If you watch this film and are sharp eyed you will notice that there is a puffin in this film, which was made in a different part of the UK. Sadly, there are no puffins in the Brighton area and you would have to travel to specific island locations like the Alderney in the Farne Islands in the north of England, Scotland and South Stack in Wales to see these birds. Puffins nest in burrows.
A bird that is common and which I enjoy seeing is the Cormorant. This large diving bird can be seen sitting close to boats near Brighton Marina, at Seaford Head and in Shoreham. After fishing and eating it spreads it’s wings out. Scientists have debated the reasons for why it spreads it’s wings out. The most common reason given is that it spreads its wings to dry them. However, some believe it may be to help them swallow and digest the fish it catches. I believe it might be a bit of both, after watching a cormorant swallowing what appeared to be an impossibly large fish!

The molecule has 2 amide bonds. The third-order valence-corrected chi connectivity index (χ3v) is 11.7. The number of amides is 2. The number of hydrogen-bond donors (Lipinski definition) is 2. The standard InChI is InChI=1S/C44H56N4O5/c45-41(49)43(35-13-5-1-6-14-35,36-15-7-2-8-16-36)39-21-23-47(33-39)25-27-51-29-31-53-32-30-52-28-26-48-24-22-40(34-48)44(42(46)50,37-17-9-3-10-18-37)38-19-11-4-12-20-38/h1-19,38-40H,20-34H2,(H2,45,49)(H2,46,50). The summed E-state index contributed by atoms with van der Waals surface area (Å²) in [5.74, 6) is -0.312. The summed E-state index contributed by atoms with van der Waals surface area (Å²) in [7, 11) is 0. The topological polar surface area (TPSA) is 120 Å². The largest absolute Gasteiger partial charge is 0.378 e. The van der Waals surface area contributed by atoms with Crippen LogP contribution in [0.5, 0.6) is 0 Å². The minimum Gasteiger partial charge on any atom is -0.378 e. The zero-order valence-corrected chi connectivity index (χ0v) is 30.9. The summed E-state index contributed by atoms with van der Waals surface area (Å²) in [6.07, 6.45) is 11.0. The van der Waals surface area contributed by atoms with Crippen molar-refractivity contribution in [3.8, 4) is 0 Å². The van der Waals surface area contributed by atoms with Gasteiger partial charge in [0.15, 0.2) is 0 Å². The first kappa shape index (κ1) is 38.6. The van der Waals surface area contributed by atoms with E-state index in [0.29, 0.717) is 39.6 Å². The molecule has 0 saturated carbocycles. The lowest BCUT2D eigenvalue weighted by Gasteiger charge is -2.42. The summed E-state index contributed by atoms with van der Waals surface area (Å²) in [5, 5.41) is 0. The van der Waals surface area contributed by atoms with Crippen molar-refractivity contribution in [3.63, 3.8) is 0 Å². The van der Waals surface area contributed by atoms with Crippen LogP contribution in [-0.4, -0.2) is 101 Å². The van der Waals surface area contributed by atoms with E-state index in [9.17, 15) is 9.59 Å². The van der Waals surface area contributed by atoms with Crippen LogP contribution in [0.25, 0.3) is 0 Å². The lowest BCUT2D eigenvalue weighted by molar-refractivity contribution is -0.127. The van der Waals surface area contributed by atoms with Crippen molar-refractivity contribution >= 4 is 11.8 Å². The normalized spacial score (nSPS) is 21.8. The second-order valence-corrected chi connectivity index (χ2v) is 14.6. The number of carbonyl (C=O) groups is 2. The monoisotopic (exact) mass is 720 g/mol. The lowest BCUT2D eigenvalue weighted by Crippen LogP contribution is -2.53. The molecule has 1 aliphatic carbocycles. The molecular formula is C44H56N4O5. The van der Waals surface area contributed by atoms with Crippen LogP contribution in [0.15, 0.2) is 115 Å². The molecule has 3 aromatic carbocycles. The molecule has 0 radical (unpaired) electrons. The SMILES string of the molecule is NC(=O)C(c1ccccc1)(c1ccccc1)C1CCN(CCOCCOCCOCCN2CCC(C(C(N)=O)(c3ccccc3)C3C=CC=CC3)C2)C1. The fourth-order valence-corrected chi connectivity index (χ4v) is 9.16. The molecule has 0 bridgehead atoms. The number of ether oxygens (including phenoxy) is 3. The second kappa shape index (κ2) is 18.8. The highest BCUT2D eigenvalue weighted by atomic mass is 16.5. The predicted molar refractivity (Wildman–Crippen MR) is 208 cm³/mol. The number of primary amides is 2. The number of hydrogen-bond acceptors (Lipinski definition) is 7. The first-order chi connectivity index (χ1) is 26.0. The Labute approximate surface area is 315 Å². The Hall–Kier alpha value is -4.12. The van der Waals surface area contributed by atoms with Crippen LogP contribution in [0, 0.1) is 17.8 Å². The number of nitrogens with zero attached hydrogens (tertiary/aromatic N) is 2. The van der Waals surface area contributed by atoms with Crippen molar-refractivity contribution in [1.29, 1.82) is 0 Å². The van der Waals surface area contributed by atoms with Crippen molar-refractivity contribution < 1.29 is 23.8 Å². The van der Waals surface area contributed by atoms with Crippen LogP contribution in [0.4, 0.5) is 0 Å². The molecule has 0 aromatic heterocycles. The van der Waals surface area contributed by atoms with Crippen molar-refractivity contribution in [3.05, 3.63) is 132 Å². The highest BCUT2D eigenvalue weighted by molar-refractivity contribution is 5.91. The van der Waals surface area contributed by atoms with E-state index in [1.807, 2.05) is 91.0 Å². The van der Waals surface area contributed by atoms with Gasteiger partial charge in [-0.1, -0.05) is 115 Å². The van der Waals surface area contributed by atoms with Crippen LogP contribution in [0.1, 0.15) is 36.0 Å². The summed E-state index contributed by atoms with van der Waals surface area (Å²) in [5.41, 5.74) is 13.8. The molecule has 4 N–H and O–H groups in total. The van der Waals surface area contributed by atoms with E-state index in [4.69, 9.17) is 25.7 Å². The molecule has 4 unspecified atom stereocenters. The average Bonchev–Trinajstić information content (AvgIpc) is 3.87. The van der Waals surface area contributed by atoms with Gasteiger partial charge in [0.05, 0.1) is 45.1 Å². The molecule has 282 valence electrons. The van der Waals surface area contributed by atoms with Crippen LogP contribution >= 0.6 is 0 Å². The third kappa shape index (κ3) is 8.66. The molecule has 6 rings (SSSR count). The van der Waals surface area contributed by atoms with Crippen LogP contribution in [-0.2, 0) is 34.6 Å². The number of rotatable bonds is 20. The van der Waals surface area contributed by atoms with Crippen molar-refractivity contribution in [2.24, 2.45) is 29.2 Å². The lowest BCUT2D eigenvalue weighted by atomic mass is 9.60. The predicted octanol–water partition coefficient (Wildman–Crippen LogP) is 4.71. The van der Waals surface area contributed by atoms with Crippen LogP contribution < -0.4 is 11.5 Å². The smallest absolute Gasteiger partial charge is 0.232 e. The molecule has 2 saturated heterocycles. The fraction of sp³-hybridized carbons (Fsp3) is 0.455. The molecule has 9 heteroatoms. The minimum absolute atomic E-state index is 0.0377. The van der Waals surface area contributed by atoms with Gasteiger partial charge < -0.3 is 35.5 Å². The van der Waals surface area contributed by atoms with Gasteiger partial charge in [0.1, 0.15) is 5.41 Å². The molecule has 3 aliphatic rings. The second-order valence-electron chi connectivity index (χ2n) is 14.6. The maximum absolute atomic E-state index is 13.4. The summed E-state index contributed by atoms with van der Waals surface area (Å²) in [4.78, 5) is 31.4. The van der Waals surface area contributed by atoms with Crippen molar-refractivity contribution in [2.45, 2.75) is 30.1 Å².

The juvenile cormorants have cream coloured fronts which, I always think makes them look a bit like penguins! But that is just my fancy.
Unless you look closely you may miss one little bird which is called the turnstone. This busy little bird has chestnut brown wings and a white front with orange-red legs. It blends in well with the pebbly beach itself and can be seen scurrying along the water’s edge along the undercliff near Brighton Marina, near Hove lagoon and in Shoreham when the tide is low. They avoid the most heavily disturbed beaches. .It is very aptly named, as it turns the stones over looking for tasty insects to eat. Watch them doing just that in the video below.
When walking along and watching gulls whirl around you need to remember – there is no such thing as a seagull! (Unless you are a football supporter of course!) Why do I say this? That is because there are many different types of gulls and herring gulls are the ones we see most frequently in this area.